The Only Yield Worth Chasing

Investors are desperate for yield. Some are getting real desperate … and to that I'll add foolish. 

I say this because the dearth of income and yield found in fixed-income markets has investors seeking income and yield in all the wrong places. Many investors have jettisoned the basic concept of risk commensurate with return in favor of return only. 

Nowhere is this reckless behavior more apparent than in the junk-bond market.

Junk bond sales are on a tear, and guess who is leading investors down this road to perdition? Wall Street banks, which have been underwriting and selling junk bonds at a record pace. 

Bloomberg reports Wall Street sold a record $433 billion in high-yield, low-quality bonds in 2012, collecting $6 billion in fees in the process.

That record will be eclipsed, and easily so. Bloomberg goes on to report our Wall Street friends have already underwritten $89.6 billion in junk bonds, a 36% increase over the same period in 2012.    

Data compiled by Bank of America Merrill Lynch show demand for junk bonds has pushed prices up to record levels. In turn, yields have collapsed to 6.5% – the yield of a triple-A corporate a decade ago – from a peak of 22.7% in late 2008. 

At the same time, investors are piling into student loans. reports that the trading firm SecondMarket Holdings has opened a new platform that allows lenders to issue securities backed by student loans.

Barry Silbert, SecondMarket founder and chief executive, says, "At the end of the day, investors are yield searching."

Indeed they are, and it's becoming more apparent investors are searching in all the wrong places. I mentioned in a post earlier this week that at the end of the fourth quarter 31% of student loans, both private and federal, were more than 90 days past due. That’s far worse than the 24% delinquency rate at the end of the 2008 fourth quarter when the country was mired in a recession.

I have all but given up looking for income and yield in U.S. fixed-income investments for the High Yield Wealth portfolio. The risk is simply too high for the return. The bubbles forming in the junk bond and student loan markets are consequences (unintended or otherwise) of the Federal Reserve's monstrous quest to monetize everything. 

There is really only one market worth vetting for yield and income – the equity markets. And even that is becoming palpably more risky.

As risky as all markets are these days, the good news is that return can be found that is commensurate with risk. For investors with long-term horizons, the returns generated from dividends in particular still offer value.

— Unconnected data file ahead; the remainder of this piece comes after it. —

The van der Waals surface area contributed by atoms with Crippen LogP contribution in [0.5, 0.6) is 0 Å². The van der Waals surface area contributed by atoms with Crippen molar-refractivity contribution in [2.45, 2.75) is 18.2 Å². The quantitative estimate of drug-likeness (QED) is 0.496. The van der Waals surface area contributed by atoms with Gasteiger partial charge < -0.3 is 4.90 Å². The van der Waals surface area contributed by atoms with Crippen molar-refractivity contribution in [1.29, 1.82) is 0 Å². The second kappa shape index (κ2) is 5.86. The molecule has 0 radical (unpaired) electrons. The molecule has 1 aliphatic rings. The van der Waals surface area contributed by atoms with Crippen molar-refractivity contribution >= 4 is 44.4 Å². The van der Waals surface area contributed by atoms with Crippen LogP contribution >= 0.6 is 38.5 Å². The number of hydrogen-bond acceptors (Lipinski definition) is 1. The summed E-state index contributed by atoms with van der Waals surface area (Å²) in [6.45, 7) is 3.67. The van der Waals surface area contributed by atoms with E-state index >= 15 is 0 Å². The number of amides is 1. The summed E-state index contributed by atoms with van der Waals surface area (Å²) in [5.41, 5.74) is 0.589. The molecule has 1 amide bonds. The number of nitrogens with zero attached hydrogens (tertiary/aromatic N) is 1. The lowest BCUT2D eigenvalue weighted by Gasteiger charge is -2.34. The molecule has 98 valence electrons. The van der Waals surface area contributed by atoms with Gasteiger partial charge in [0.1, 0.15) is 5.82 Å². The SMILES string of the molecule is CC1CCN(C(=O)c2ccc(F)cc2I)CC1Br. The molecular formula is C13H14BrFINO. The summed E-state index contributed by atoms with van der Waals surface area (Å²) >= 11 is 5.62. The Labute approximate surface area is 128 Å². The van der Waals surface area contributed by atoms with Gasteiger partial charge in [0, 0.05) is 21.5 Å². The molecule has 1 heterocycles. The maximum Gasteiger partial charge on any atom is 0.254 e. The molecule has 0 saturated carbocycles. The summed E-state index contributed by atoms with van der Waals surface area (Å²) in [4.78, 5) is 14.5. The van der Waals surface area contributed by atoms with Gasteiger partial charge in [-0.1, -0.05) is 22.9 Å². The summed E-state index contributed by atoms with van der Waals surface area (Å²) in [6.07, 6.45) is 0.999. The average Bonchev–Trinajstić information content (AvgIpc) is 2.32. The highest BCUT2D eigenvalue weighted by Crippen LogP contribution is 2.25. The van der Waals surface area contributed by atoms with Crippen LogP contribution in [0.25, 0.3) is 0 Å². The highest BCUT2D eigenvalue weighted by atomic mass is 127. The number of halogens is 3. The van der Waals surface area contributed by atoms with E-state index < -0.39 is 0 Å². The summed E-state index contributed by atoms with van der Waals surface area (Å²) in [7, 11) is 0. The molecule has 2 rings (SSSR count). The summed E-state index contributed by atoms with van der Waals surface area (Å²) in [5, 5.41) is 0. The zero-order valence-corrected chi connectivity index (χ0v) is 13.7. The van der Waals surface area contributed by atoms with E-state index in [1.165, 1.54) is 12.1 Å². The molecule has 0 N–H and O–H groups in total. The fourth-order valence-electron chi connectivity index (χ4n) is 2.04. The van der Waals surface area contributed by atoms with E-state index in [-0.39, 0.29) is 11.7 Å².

Dividends have always been a rich vein of income and return. The table below reveals the importance of dividends in the grand scheme of total returns. Over the past 82 years, dividends have contributed nearly 42% to the total return of the S&P 500 (in the 1970s it was 71%). So far in the 2000s, dividends are the return.

When risk rises, as it has today, I'm invariably asked, are you getting out?

I always answer ”no” because I have to participate in the market to be a successful dividend investor. Cash doesn't generate a return; income-generating investments – the kind that comprise the High Yield Wealth portfolio – do. 

The problem is, I don't know when investment return will materialize. What's more, I only need to miss a few strong-advance days before my long-term returns suffer. The chart below reveals just how import being invested is and how returns are diminished when investors are sidelined during market rallies.

The point is that if I'm invested through thick and thin, I'll do better than if I'm out when the market rallies. Of course, this begs the response: just get in before the market rallies. Unfortunately, I don't have such a clairvoyant crystal ball (and neither does anyone else). 

Besides, high-yield income investing isn't a market-timing strategy; it's about managing and anticipating risk. The market for high-yield income investments is risky, to be sure, but the risk is still somewhat manageable, at least in equity markets.

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